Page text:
SAN ANTONIO – The Honda CR-V has been the top-selling Middle CUV in the U.S. since overtaking the Ford Escape in 2012.
And CR-V sales went up and up for roughly the next three years, to where the vehicle became not only the No.1-selling model in WardsAuto’s Middle CUV segment, but also the No.1-selling CUV or SUV in the U.S., period. CR-V sales hit a record 345,647 units last year.
But now Honda is under fire by chief rival Toyota and pretty much every other automaker on the planet as CUVs grow in popularity and replace cars in many American garages.
“It’s been public knowledge (that) Toyota has said, ‘We want to bring in more vehicles.’ Nissan has said, ‘We want to bring in more Rogues.’ So everybody is going after (the segment), and it’s gotten more competitive, without a doubt,” Jeff Conrad, group vice president-Honda Div. for American Honda, tells media here during a ’17 Honda Ridgeline preview.
Toyota, typically the brand most often cross-shopped against Honda and vice versa, has been vocal about its desire to sell 400,000 RAV4s annually in the U.S. by 2017. It appears to be on its way to doing so, if recent data is any indication.
For the first time in six years, the RAV4 outsold the CR-V in January through April, 106,274 to 100,101, registering an 18.2% 4-month increase against the CR-V’s 2.4% decline.
The RAV4 has had eight consecutive months of sales increases in the U.S., while CR-V sales fell below year-ago in six of those eight months.
And unlike last year, lack of availability is not an issue for the Honda CUV. The CR-V had a 79-days’ supply at the end of April, WardsAuto data shows, higher than the industry average of 71 days for light trucks. Toyota had a 54-days’ supply of imported RAV4s last month, and a 44-day supply of Canadian-built models.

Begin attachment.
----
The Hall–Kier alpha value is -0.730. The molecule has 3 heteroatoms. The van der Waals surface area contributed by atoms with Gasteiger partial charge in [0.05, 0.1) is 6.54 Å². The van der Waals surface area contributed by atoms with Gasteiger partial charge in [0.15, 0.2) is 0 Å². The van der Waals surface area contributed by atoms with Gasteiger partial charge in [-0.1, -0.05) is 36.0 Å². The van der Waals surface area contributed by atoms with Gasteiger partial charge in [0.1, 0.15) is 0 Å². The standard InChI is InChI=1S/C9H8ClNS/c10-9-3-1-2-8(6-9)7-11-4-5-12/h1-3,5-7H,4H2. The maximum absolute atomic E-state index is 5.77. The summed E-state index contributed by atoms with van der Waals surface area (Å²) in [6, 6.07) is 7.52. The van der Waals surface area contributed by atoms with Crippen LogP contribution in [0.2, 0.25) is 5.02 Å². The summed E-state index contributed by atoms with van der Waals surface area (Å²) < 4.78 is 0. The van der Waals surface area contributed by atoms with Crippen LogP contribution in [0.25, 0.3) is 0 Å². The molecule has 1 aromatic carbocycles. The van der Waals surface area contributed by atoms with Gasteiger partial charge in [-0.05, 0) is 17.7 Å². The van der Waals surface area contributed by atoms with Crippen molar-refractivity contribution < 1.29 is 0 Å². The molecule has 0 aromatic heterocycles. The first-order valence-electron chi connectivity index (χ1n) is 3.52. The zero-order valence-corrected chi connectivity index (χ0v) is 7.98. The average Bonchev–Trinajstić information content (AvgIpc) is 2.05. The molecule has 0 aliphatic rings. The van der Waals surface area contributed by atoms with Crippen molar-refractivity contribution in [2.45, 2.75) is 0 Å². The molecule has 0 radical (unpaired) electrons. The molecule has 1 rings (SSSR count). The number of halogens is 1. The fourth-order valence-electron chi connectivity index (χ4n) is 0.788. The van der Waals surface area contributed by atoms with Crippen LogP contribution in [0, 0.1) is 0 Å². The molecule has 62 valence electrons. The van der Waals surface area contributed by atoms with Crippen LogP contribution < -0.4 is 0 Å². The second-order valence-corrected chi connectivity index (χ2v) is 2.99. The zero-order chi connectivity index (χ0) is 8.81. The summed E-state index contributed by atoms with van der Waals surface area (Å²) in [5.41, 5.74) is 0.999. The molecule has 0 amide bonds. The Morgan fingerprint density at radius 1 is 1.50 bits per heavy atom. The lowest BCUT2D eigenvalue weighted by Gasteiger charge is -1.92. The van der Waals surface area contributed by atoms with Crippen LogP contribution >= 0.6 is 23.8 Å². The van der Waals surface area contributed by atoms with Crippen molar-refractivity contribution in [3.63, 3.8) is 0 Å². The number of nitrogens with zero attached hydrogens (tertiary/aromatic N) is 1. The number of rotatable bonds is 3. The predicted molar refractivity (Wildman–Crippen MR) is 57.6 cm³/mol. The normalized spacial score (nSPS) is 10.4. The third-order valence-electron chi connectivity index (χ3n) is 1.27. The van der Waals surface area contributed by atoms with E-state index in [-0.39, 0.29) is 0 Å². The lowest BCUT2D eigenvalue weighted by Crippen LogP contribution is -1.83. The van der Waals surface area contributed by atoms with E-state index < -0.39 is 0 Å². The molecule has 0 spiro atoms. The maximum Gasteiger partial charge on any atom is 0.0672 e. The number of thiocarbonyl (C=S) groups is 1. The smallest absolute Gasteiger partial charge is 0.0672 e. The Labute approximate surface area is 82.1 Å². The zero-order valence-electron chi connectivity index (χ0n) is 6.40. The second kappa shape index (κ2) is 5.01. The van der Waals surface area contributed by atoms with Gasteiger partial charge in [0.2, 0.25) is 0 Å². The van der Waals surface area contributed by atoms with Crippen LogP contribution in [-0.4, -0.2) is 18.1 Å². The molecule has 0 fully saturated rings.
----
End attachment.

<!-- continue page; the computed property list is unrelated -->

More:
Conrad concedes age also could be playing a role in the CR-V’s decline. The current generation has been out since 2011 and is in the final year of its lifecycle, with a new generation launching next year.
Also possibly impacting the CR-V is the new, smaller and less-expensive Honda HR-V. The subcompact CUV went on sale in the U.S. in May 2015 and has performed better than expected. HR-V sales stood at 22,484 through April, pacing toward a 90,000-unit sales year when 70,000 annual deliveries were predicted at its launch.
With Toyota ramping up production of the RAV4, Nissan doing the same with the Rogue and Ford vowing to reclaim its crown with a new, refreshed Escape, it appears the Middle CUV field only will get tougher.
But Honda will defend its turf, Conrad says, without elaborating on what measures will be taken.
“We kind of feel like we were there first and we had such a strong following, we kind of own a heavy (portion) of that (segment) and we want to retain that as we move forward,” he says.
Honda is notoriously conservative when it comes to incentive spending, but it may have to loosen the purse strings if it wants to more effectively compete, at least until the next-gen CR-V arrives.
While the ’15 and ’16 CR-V have $500 in college-graduate or military-member cash available at the moment, the ’15 and ’16 RAV4s have $750 in cash on the hood for those two buyer groups.
The former can be financed at 0.9% APR for 24-36 months or 1.9% APR for 37-60 months, while the latter has 0% financing for 60 months.
But incentive data doesn’t tell the whole story. Leasing is becoming increasingly popular in all segments including midsize CUVs. In the Detroit area, a ’16 CR-V LX base model can be had for $219 per month for 36 months with $1,999 due at signing, according to automobiles.honda.com. Meanwhile, a comparable ’16 RAV4 LE is $199 per month for 36 months with $1,999 down, shows buyatoyota.com.